The RTC is the Dallas-Fort Worth region's congressionally recognized planning agency. RTC not only helps cities and counties apply for and spend federal grants for transportation, air quality and other programs, but also gets to allocate millions of dollars a year in federal grants independently.
The Trinity Railway Express will operate on Super Bowl Sunday, and the Fort Worth Transportation Authority, also known as the T, will be responsible for shuttling people from CentrePort Station to Cowboys Stadium -- a trip of about five miles each way.
"Our employees will be working a time a time when they normally wouldn't be working," T senior vice president Nancy Amos said, adding that much of the funds will pay employees' salaries.
Racing fans go to Texas Motor Speedway to watch drivers swerve and try to avoid pileups, but on Texas 114 just outside the speedway that sort of dangerous driving is the last thing most motorists want to see.
But despite massive growth in the far north Fort Worth area, Texas 114 remains a dangerous, two-lane choke point. However, some Denton County officials will announce Wednesday that they’ve given the green flag to a plan that aims to make the highway safer.
"This stretch of road has a rather high level of truck traffic, lots of gravel trucks, and we need to separate that traffic and have more lanes," said Denton County Commissioner Andy Eads, who spearheaded the effort to fix Texas 114.
Eads and other dignitaries will announce their plans for Texas 114 at 2 p.m. today outside the speedway.
A two-lane stretch of Texas 114 from Interstate 35W to Farm Road 156 will be expanded to four lanes during the next 27 months, Eads and other political and business leaders explained. The $15.3 million project is being paid for mostly with Denton County bond funds, and the county’s portion of regional toll revenue from the Sam Rayburn Tollway project in the Lewisville-Carrollton area.
The improvements on about two miles of Texas 114 immediately south of the speedway are the first of three phases of improvements planned for the corridor. The second phase, which officials hope to launch next year, involves expanding Texas 114 to four lanes even further west – from FM 156 to the Wise County line – and a third phase involves the reconstruction of the Texas 114/FM 156 interchange, including removal of BNSF freight railroads tracks in the area.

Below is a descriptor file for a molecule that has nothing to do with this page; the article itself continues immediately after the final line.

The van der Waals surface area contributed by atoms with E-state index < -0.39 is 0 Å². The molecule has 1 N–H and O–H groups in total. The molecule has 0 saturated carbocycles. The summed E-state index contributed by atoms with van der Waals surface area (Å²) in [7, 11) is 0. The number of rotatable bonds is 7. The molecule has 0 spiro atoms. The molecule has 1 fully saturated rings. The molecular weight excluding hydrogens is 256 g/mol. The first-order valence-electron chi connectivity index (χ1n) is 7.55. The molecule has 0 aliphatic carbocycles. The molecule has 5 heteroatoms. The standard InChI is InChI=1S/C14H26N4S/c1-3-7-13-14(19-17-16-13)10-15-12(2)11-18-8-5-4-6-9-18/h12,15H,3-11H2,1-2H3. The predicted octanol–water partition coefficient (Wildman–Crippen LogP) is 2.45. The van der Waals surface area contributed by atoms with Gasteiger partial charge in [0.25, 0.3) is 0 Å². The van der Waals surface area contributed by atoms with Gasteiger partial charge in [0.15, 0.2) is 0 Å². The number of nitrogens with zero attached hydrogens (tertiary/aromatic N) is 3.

Fort Worth-based BNSF has already agreed to move its tracks over the next couple of years, Eads said. Other officials credited Eads with advancing the project by holding monthly meetings with property owners, utilities, the speedway and others to ensure the work got underway before the end of the year. The Texas Department of Transportation, which owns Texas 114, also was involved in the talks and is on the hook for most of the estimated $40 million that will be needed to buy right-of-way for road expansion.
But it’s not too steep of a price to pay for road safety, officials said.
For speedway officials, the great concern was getting the project done without making traffic more of a headache for people traveling to events there, especially on busy race weekends.
Part of the negotiations involved the contractor, Mario Sinacola and Sons of Frisco, agreeing to schedule construction around major events such as NASCAR races, officials said.
Have you seen a Texas license plate with a shocking, goofy or borderline offensive or obscene word or phrase on it? I've got a call in to the Texas Department of Motor Vehicles to find out if phrases such as WTF -- which in the mobile phone-enhanced world of text messaging is an acronym for a curse phrase -- are allowed on Texas plates. Meanwhile, let me know what you've seen on the road.